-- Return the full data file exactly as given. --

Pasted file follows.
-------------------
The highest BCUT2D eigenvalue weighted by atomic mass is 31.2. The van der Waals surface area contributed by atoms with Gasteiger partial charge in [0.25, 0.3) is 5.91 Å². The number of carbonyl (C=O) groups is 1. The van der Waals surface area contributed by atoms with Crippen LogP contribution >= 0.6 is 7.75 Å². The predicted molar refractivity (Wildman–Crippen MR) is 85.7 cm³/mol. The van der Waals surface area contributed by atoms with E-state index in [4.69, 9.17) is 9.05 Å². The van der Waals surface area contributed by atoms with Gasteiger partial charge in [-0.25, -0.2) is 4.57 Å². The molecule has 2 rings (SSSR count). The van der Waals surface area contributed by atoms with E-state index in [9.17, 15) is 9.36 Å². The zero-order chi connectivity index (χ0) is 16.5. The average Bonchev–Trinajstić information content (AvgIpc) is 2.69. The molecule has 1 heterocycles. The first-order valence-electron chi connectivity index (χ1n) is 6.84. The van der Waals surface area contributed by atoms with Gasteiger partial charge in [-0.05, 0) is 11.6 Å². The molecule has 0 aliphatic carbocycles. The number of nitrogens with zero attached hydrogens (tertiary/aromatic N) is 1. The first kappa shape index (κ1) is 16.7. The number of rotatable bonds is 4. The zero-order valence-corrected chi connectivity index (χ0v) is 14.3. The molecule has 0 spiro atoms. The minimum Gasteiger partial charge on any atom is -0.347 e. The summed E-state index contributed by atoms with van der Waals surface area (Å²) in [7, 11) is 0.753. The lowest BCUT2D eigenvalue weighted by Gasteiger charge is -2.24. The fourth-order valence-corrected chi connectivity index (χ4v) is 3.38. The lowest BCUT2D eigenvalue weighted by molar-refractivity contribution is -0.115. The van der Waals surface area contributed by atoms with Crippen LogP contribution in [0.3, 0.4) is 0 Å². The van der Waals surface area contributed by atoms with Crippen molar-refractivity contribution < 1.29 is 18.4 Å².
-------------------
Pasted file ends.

The highest BCUT2D eigenvalue weighted by atomic mass is 31.2. The van der Waals surface area contributed by atoms with Gasteiger partial charge in [0.25, 0.3) is 5.91 Å². The number of carbonyl (C=O) groups is 1. The van der Waals surface area contributed by atoms with Crippen LogP contribution >= 0.6 is 7.75 Å². The predicted molar refractivity (Wildman–Crippen MR) is 85.7 cm³/mol. The van der Waals surface area contributed by atoms with E-state index in [4.69, 9.17) is 9.05 Å². The van der Waals surface area contributed by atoms with Gasteiger partial charge in [-0.25, -0.2) is 4.57 Å². The molecule has 2 rings (SSSR count). The van der Waals surface area contributed by atoms with E-state index in [9.17, 15) is 9.36 Å². The zero-order chi connectivity index (χ0) is 16.5. The average Bonchev–Trinajstić information content (AvgIpc) is 2.69. The molecule has 1 heterocycles. The first-order valence-electron chi connectivity index (χ1n) is 6.84. The van der Waals surface area contributed by atoms with Gasteiger partial charge in [-0.05, 0) is 11.6 Å². The molecule has 0 aliphatic carbocycles. The number of nitrogens with zero attached hydrogens (tertiary/aromatic N) is 1. The first kappa shape index (κ1) is 16.7. The number of rotatable bonds is 4. The zero-order valence-corrected chi connectivity index (χ0v) is 14.3. The molecule has 0 spiro atoms. The minimum Gasteiger partial charge on any atom is -0.347 e. The summed E-state index contributed by atoms with van der Waals surface area (Å²) in [7, 11) is 0.753. The lowest BCUT2D eigenvalue weighted by Gasteiger charge is -2.24. The fourth-order valence-corrected chi connectivity index (χ4v) is 3.38. The lowest BCUT2D eigenvalue weighted by molar-refractivity contribution is -0.115. The van der Waals surface area contributed by atoms with Crippen LogP contribution in [0.3, 0.4) is 0 Å². The van der Waals surface area contributed by atoms with Crippen molar-refractivity contribution < 1.29 is 18.4 Å².